We love our business networking buddies and our social networking friends. But there are differences between business networking and social networking.
A critical component of business networking is knowing where the jobs are that fit your job skills. Having a successful business network means you learn about job opportunities opening up before the job is posted, placed on a job board or even posted with HR. This is a significant advantage to you as you can often shape the job requirements to your skills or have the hiring manager know of your interest before the job is actually posted.
Business, at its most basic, is still a social interaction — with the distinction of it also being about money, whether the money is earned for a salary or earned for a profit. Having a good business network means that you will also know how other companies are doing in your competitive space and what changes are occurring in your industry.
Industry knowledge can be a significant differentiator when interviewing for jobs because you can use examples from other companies in the industry to show that you understand company business drivers and innovations. You are a source of good information, an industry expert.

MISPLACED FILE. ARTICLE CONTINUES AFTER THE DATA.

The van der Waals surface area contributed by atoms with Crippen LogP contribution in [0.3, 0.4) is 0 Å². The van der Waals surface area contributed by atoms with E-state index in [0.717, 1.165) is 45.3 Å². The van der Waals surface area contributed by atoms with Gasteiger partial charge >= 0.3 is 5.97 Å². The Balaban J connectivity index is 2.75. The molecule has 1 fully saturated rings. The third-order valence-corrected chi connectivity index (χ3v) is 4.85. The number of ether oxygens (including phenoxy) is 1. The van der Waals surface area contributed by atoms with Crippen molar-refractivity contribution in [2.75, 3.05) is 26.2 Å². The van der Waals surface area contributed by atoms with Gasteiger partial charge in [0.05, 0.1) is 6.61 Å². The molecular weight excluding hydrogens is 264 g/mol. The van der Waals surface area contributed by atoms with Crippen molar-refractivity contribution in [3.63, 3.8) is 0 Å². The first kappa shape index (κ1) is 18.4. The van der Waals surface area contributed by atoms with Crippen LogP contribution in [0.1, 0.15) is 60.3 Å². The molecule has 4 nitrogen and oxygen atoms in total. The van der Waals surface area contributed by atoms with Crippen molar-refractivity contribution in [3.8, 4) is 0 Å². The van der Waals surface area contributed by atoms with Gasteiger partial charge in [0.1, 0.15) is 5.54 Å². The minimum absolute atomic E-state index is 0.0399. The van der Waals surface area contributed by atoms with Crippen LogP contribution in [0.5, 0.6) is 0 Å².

People who do not have an extensive business network, inside the company or out, fail to see the early warning signs of disaster in the making. They miss the fact that the department or the company is missing their budget numbers. Or that their competitor just won a big deal that their company also bid on. Or that their competitor introduced a product that is killing their own product. Having a significant business network, especially inside your current employer, gets you early warning information that isn’t even yet covered in the news.
I’m not advocating releasing proprietary company information. But a good business networker can read between the lines of what is said to get some magnitude of what is happening in their work space.
Business networking is different than social networking because the focus is different. You can have significant business network contacts that have nothing to do with your social life. Your social life can have both, of course.
The mistake many people make is that they think because they have 2,000 friends on Facebook that it means they have a business network to help them find jobs, understand their industry and have an early warning system.
They could, of course. But the function of a business network is a much tighter focus on work than a social network. In this day and age, knowing you have a business network, not just a social network, is critical to your long-term career success.
How good is your business network? How do you know?